‘We are talking about a key criminal. Inquiries show that Freeman was also the Australian contact man for one Danny Stein, nominated as an associate of notorious American organised crime figures, including Meyer Lansky, and described by law enforcement authorities as representing hidden interests in Las Vegas casinos, and an illegal betting network raided by the Federal Bureau of Investigation, and shut down by the State of Nevada. No honourable member would need reminding that in July 1977, George Freeman was photographed in company with the Chief Stipendiary Magistrate, Murray Farquhar, at Randwick races, on which occasion Freeman was removed from the members’ enclosure.

‘Of even more relevance to the question of urgency, and to members of this House, particularly when it is remembered that Freeman was on the steps of Parliament House, is the fact that the NSW police have evidence that he was the principal figure in what might be called the Taiping conspiracy. After the Premier announced the Government’s intention to legalise casinos, underworld leaders and illegal casino owners met at the Taiping restaurant in Elizabeth Street, Sydney. It is urgent that it be recognised that, on a tape recording made of that meeting, Stan Smith is heard referring to Freeman as being “with” the casino operators. Smith called upon the assembled gathering to put up hard cash to bribe members of this Parliament to try to secure the control of casino licences for criminal interests…’

The Labor Party voted against Mr Hatton’s motion and it was defeated 60-34.

Three weeks later, at Freeman’s Yowie Bay home, a gunman with a light calibre weapon shot Freeman in the left side of the neck. The bullet passed through his mouth and exited just below the right temple without doing serious harm. Police told The Sun that the weapon indicated an ‘amateur’ gunman, but there was speculation that some other organised crime leader might have taken the view that Freeman’s approach to Parliament House had drawn too much attention to organised crime activities.

Leonard Arthur McPherson , 63. Giving evidence in 1983 at the Juanita Nielsen inquest, McPherson denied having told Federal police that a former NSW police officer, Fred Krahe, had killed Miss Nielsen. He claimed that Federal police had sent false information to Manila in 1977 warning that McPherson was entering the Philippines to assassinate President Marcos. Arrested at gunpoint, McPherson and two other Australians were held for three days in death row in the dreaded Fort Benefacio prison, facing the prospect of a firing squad, before being released.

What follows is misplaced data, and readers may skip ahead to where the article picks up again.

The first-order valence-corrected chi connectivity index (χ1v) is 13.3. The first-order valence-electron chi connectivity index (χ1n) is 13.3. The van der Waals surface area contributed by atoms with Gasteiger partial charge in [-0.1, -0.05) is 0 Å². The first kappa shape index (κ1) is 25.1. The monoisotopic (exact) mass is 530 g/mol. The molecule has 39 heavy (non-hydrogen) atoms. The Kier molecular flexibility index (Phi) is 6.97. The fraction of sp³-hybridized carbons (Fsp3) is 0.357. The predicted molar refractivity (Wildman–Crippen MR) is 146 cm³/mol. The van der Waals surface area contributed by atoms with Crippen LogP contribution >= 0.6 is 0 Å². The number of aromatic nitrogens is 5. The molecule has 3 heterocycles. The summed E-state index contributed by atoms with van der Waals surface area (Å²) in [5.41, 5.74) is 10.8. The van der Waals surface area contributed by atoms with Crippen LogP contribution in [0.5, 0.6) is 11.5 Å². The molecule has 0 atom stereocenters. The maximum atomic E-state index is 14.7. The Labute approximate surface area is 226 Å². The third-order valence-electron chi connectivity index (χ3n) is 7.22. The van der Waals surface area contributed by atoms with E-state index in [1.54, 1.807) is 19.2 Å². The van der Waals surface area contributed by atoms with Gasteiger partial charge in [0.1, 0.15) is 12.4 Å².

McPherson’s name has continued to be linked with Manila. In 1980, the Woodward Royal Commission reported that a wanted criminal, Martin Olson, was running a bar in Manila for McPherson, and that he was ‘looking after McPherson’s prostitution business in Manila.’ Woodward also reported that during 1975 a person was ‘alleged to have gone to Manila, at least once a month’ to bring back ‘white powder’ for McPherson.

The Commission said there was reliable evidence that the courier was in the company of George David Freeman and Danny Stein. ‘NSW police received information … that the purpose of Stein’s visit to Australia at that time was to organise importation of drugs from the “Golden Triangle for transhipment to the United States,’ the Commission said. In 1973, during his Royal Commission, Justice Moffitt found it would be ‘wrong to conclude that McPherson is not on the scene of organised crime or connected with persons seeking to make money illicitly from the registered clubs.’

In a front page article in The Sunday Telegraph in 1979, McPherson denied any involvement in organised crime, or that he was in fact Mr Big. His denial included references to newspaper stories suggesting he was responsible for twelve murders. ‘If these accusations are meant to be against me they are false,’ he said. ‘I wouldn’t even know of twelve people who have been murdered.’

Stanley John (The Man) Smith first came to police attention in 1954. In 1966, he and McPherson attracted overseas attention when they were barred from Hong Kong. A senior Hong Kong police officer advised the Sydney CIB that they had boasted of wanting to get in on ‘big time’ smuggling of gold and narcotics.

In 1968, Smith and Freeman used false passports to go to the US to spend six weeks as guests of Joe Testa. Both were convicted on passport charges on their return. In December that year, Smith was described by police in a consorting case as a ‘standover criminal and international shop thief.’ Smith was fined in 1970 in connection with the attempted sale of amphetamines following a robbery at May and Baker’s warehouse at Waterloo, Sydney. He unwittingly frightened politicians out of legalising casinos in New South Wales when a tape recording of his 1976 Taiping speech, in which he recommended bribing politicians to secure legal casino licences, was made public.

He denied before the Woodward Commission that he had anything to do with drugs. He said: ‘I am not involved in drug matters and these allegations are all the more hurtful to my family and myself when the fact is that my eldest son, who is twenty-one years of age, is currently serving a jail sentence for drug-related offences and has been a hopeless heroin addict for some years now. We have tried to face this problem and rehabilitate him, without success, and the allegations now being made are in the circumstances particularly hurtful.’

Justice Woodward found that Smith was involved in drug-trafficking. In 1979, he was convicted and jailed for fifteen months for possession of cannabis. The conviction, however, took place in Victoria, not New South Wales.

Note: Stanley John Smith should not be confused with any of the numerous other Smiths in the milieu: Arthur Stanley (Neddy) Smith, described in TFR3 as ‘drug importer and trafficker’, who was the informer for Sergeant Roger Caleb Rogerson, and the man who arranged the fatal meeting between Rogerson and Warren Lanfranchi in 1981; Neddy’s half-brother Edwin William Smith, jailed for possession of 1.6 kilograms of heroin; Edward James (jockey) Smith; or Raymond Smith, an early acquaintance of Murray Stewart Riley.

Reblogged from source with thanks